Monday, October 22, 2012

Clear Prop!

The phone rang today. It was my plane, wanting to know why I haven't been out to take it up in a couple of weeks. and since it was a beautiful fall day, with all the leaves changing colors and not a cloud in the blue sky, how could I refuse?

I launched and flew west, skating over the mountain ridges west of the airport.

Once I had ten miles and a couple of ridgelines between me and the airport, I turned north and took in the sight of this nifty little lake.

There's a parking area and a boat launch at the north end, but damned if I could find the road leading to it due to the thick foliage around it. Trying to find something from the air around this part of West Virginia is like looking for traffic on the Ho Chi Minh Trail, only without the AAA. You know it's down there, you just can't see it.

But look what I did see: A fort! A whole freaking FORT!
It's just north of the Potomac River, 16.2 miles from the Hagerstown, MD airport. I have truly never seen that before and had no idea what it was until I came back to the Lair and got on the computer. It's a Maryland State Park known as Fort Frederick.

From the MD DNR website:

The stone fort built in 1756 protected Maryland’s frontier settlers during the French and Indian War. Fort Frederick is unique because of its strong stone wall, large size, and roomy barracks. Fort Frederick also saw service during the American Revolution as a prison for British soldiers. For the next 131 years, the fort and surrounding lands were farmed. During the Civil War, Union troops were often stationed near the fort to guard the C & O Canal. In 1922, the State of Maryland acquired the fort. During the Great Depression of the 1930's, a company of the Civilian Conservation Corps restored the fort and began development of the state park. In 1975, the park reconstructed two soldier’s barracks inside the fort. These barracks are open seven days a week from Memorial Day to Labor Day and on the weekends in the spring and fall. During those times, staff and volunteers dressed in 18th century clothing occupy the fort, demonstrating daily life in the 18th century.

Freaking cool. I had no idea. But you can bet on a road trip in the near future, followed by a blog post. And when the Illegal Alien Zombie Revolution comes (or the post-election rioting of disaffected Obama kool-aid drinkers), you can guess where I'm going to go hole up. That place looks seriously defensible and it's got farmland.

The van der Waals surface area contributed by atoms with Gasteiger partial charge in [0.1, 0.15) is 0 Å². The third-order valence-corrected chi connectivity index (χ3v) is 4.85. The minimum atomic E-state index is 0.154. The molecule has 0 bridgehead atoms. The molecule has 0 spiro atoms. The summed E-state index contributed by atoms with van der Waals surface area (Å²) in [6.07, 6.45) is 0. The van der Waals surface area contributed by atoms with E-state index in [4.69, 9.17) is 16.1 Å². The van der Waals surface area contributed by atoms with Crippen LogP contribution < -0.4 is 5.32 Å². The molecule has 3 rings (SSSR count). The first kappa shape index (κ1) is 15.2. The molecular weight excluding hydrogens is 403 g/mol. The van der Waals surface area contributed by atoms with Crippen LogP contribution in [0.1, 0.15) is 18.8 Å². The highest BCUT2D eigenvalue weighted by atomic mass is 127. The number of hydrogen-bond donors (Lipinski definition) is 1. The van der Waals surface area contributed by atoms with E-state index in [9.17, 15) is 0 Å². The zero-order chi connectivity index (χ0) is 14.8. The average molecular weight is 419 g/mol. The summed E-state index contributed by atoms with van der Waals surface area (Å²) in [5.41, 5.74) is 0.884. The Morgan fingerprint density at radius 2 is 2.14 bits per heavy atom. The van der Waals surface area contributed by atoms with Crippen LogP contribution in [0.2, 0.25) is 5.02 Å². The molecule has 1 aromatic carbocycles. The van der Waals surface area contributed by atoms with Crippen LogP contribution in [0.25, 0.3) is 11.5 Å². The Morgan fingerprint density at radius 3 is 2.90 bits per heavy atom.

And here's a random shot looking back west along the Potomac River.

Heading east along the river, I then stumbled across this place.
Two small quarries surrounded by woods, with a railroad grade to the rear and one nice-sized house right in the middle. Heck, that house looks like it would be an even stronger redoubt than the fort. I'm gonna have to go make friends with those people before the collapse. If I'm really lucky, they've got a good-looking single daughter who likes to fly, shoot and do housework.

Next I flew down the Blue Ridge for a bit, following the Shenandoah River. On the other side of that ridge can be seen the Commonwealth of Virginia

Then it was back to the airport for a few touch-and-go practice landings. I put in four text-book landings, all without the slightest bounce, bang or squeal and no stall horn. Naturally, all of the CFIs at the FBO where the flight school is were gone for the day so no one saw those. There's never an audience when I've got my landings perfect, but on those occasions when I come in stupid, catch a gust or flare too high, drop like a rock and bounce down the runway like a drunken Kangaroo, that's when everyone who has ever worked at the airport for like the last ten years is going to be there watching. It never fails.

Still, a beautiful day and a flawless flight. Hard to beat that.


  1. Sounds like a PERFECT day.

  2. Looks like you had a great day! Get me up there trying to figure out the Turn and Balance indicator or just hand me the camera!

  3. @ Rev. Paul: It was truly a great day indeed.

    @ Keads: Any time you manage to get up here or even close by, there's a flight waiting.

  4. Nice day for flying, LOUSY day for working...sigh... Ft. Fredrick is one I also want to see, but until I can carry over there, I'm not going.

  5. When you check out the fort and the house in between the pits, you might check for a road or such that could be used as a landing strip. You know, just in case...

  6. Well a close-up view of the aerial shots I took of the fort shows no platforms or fighting steps inside the walls, so defenders can't shoot over them. That pretty much makes it a useless fortification, practically speaking. Ah well.

  7. Nice!

    I believe you can get to Ft. Frederick off the C&O towpath, too.

  8. Anonymous7:25 PM

    Thank-You for the pictures and tour

  9. I've camped inside the fort a handful of times. There is one stairway on the western wall that has a platform. Those stairs get really slick when the dew starts to fall. Just saying'. It really is a beautiful site.

  10. What a beautiful day and the fort from the air is awesome! Glad you had some good flying weather to enjoy that sweet bird without any extra stress.